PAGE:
What Is a Medicare Set-Aside and When Do You Need One?

  • November 28th, 2023

A stethoscope sitting on top of a pile of cash If you have sustained an injury because of someone else’s negligence, you may choose to pursue a personal injury lawsuit. This way, you can obtain payment for the medical care you will need in the future and compensation for your pain and suffering.

If your injury falls under the workers' compensation system, or if you are receiving Medicare or can be expected to receive Medicare, you may need to create a special kind of trust. This trust, a Medicare Set-Aside, reimburses the government for future medical expenses related to your injury. (Many people younger than age 65 with a disability receive Medicare through Social Security Disability Insurance (SSDI) benefits.)

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Medicare set-aside law is complicated and constantly changing. However, here are some basic points to help you frame your conversation with your special needs planner.

Personal Injury Claims

Because personal injury litigation is expensive, in most cases, insurance companies and other responsible parties will try to settle your lawsuit without having to go through the time and expense of a trial. The settlement agreement, a document that can take months to draft, lays out the parties' understanding of the issues. It typically allocates the settlement money into different categories, including past medical expenses, future medical expenses, and damages for pain and suffering.

If you were already receiving Medicare at the time of the settlement, you may have to use some of the settlement funds to reimburse the federal government for injury-related “conditional” medical expenses that Medicare paid for prior to your settlement.

This is because Medicare, as a secondary payer, is only supposed to pay for medical services not provided by another party. In the case of your personal injury settlement, the person who injured you includes funds in your settlement to pay for your past medical expenses. Therefore, they are the primary payer, and some of those settlement funds must be applied toward any bills that Medicare has already paid on your behalf.

However, personal injuries don’t just go away once the parties settle. Your future medical expenses could be much higher than your previous bills, especially if your injury is severe and you are expected to live a long time. Since the government is still only a secondary payer, it wants to make sure that you use the funds in your settlement that are allocated toward future medical expenses before Medicare picks up the tab for the rest. This is where a Medicare set-aside can prove to be crucial.

Medicare Set-Aside Trusts

A Medicare set-aside is a trust or similar arrangement created to hold settlement proceeds for future medical expenses. A specialized company evaluates your future medical needs and recommends an amount that should be set aside for your future care. The government approves the amount. The funds are then either placed in the Medicare set-aside account in one lump sum or the account is funded with a structured settlement annuity that will refill the account over time.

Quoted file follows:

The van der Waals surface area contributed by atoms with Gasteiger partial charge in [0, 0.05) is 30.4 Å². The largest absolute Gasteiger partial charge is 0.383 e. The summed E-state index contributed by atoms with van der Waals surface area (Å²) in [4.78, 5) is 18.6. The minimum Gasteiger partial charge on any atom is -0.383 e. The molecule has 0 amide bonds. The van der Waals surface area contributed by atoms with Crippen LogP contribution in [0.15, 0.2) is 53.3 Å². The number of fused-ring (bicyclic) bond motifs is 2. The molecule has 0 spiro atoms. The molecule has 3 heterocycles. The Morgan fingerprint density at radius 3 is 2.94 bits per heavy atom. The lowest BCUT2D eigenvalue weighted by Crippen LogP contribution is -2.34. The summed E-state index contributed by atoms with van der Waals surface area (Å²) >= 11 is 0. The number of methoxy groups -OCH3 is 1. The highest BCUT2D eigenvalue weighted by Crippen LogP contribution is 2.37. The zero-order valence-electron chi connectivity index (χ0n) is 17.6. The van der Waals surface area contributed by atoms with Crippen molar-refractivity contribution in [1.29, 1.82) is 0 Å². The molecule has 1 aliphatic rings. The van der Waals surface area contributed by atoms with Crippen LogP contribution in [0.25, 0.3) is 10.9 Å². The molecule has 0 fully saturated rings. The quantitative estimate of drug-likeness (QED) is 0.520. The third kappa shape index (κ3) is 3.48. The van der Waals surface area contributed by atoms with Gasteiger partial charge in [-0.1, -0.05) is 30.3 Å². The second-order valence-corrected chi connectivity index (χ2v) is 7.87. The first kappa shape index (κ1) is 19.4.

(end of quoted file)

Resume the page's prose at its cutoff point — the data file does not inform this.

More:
In either case, the administrator of the Medicare set-aside trust may use the funds only to pay for medical care related to your personal injury. This leaves Medicare or your private insurance free to provide coverage for medical expenses not related to your injury.

When You Must Have a Medicare Set-Aside

Medicare set-asides have been used for years in workers' compensation cases. The federal government has an extensive set of reporting and monitoring rules in place for those cases.

But several years ago, the government instituted a set of reporting requirements for anyone who is responsible for compensating a personal injury victim. Many practitioners believe the government will soon require Medicare set-asides for all personal injury cases. (Right now, you are responsible for protecting Medicare's interest in your future medical care in case of a settlement. However, there are few hard-and-fast rules defining this requirement, especially for small claims.)

Currently, the government is interested in setting up a Medicare set-aside if:

  • you are a Medicare recipient settling a personal injury claim for more than $25,000; or
  • if you settle for more than $250,000 and can be expected to receive Medicare within 30 months of settlement. (This happens a lot if you receive SSDI, which has a 24-month waiting period before you can receive Medicare benefits.)

However, these rules are in a constant state of flux, and no one can predict how extensive the Medicare set-aside requirements will become. Therefore, it is essential to speak with a local special needs planner immediately if you believe you are entitled to a personal injury settlement or if you are beginning a workers' compensation claim.


Created date: 06/23/2020


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